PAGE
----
According to the cognitive perspective, the generation of counterarguments is a key obstacle to persuasion. Following the metacognitive view, however, the experience of difficulty that accompanies increased counterarguing may benefit persuasion. These two contrasting predictions were evaluated in two experiments (N1 = 392; N2 = 210) by manipulating the instructions of thought-listing tasks following exposure to a testimonial that advocated for Physician-Assisted Suicide. Results for participants low-in-NfC supported the cognitive prediction, whereby generating many counterarguments (7) led to less favorable attitudes toward PAS, whereas fewer counterarguments (2) engendered more positive attitudes. In contrast, among participants high in NfC, increased counterarguing (7) resulted in more favorable attitudes toward PAS, while fewer counterarguments (2) were translated into greater opposition.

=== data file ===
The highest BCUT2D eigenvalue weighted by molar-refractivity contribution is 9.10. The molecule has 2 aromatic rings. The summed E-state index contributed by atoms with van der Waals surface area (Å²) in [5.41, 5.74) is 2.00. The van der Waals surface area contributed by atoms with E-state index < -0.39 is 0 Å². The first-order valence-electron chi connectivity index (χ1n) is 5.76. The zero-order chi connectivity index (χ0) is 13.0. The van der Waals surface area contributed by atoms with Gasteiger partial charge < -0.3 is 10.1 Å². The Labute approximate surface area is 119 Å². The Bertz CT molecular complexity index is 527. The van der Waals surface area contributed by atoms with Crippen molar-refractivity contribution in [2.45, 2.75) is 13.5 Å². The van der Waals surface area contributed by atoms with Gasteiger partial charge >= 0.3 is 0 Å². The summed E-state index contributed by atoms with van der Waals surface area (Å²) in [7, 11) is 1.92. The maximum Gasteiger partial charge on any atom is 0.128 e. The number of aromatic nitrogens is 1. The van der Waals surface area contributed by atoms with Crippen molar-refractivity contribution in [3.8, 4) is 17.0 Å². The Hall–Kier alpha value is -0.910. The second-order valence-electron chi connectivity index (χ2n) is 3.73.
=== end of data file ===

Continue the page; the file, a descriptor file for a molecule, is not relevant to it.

ASJC Scopus subject areas
- Language and Linguistics